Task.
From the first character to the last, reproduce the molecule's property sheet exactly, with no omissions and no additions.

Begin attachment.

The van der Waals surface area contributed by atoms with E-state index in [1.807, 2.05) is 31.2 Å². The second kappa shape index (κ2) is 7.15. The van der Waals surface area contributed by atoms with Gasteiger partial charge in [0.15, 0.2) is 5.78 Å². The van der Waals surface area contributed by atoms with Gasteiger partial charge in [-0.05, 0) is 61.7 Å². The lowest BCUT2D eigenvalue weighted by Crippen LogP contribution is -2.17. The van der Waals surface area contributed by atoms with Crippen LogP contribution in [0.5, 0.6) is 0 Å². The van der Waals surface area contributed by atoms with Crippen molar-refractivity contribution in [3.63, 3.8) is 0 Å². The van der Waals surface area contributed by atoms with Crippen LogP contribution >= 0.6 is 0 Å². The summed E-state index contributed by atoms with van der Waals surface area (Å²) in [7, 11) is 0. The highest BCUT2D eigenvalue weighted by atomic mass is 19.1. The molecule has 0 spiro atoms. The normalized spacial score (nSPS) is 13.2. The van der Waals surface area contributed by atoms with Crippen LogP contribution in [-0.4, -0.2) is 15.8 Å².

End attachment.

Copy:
The van der Waals surface area contributed by atoms with E-state index in [1.807, 2.05) is 31.2 Å². The second kappa shape index (κ2) is 7.15. The van der Waals surface area contributed by atoms with Gasteiger partial charge in [0.15, 0.2) is 5.78 Å². The van der Waals surface area contributed by atoms with Gasteiger partial charge in [-0.05, 0) is 61.7 Å². The lowest BCUT2D eigenvalue weighted by Crippen LogP contribution is -2.17. The van der Waals surface area contributed by atoms with Crippen LogP contribution in [0.5, 0.6) is 0 Å². The van der Waals surface area contributed by atoms with Crippen molar-refractivity contribution in [3.63, 3.8) is 0 Å². The van der Waals surface area contributed by atoms with Crippen LogP contribution >= 0.6 is 0 Å². The summed E-state index contributed by atoms with van der Waals surface area (Å²) in [7, 11) is 0. The highest BCUT2D eigenvalue weighted by atomic mass is 19.1. The molecule has 0 spiro atoms. The normalized spacial score (nSPS) is 13.2. The van der Waals surface area contributed by atoms with Crippen LogP contribution in [-0.4, -0.2) is 15.8 Å².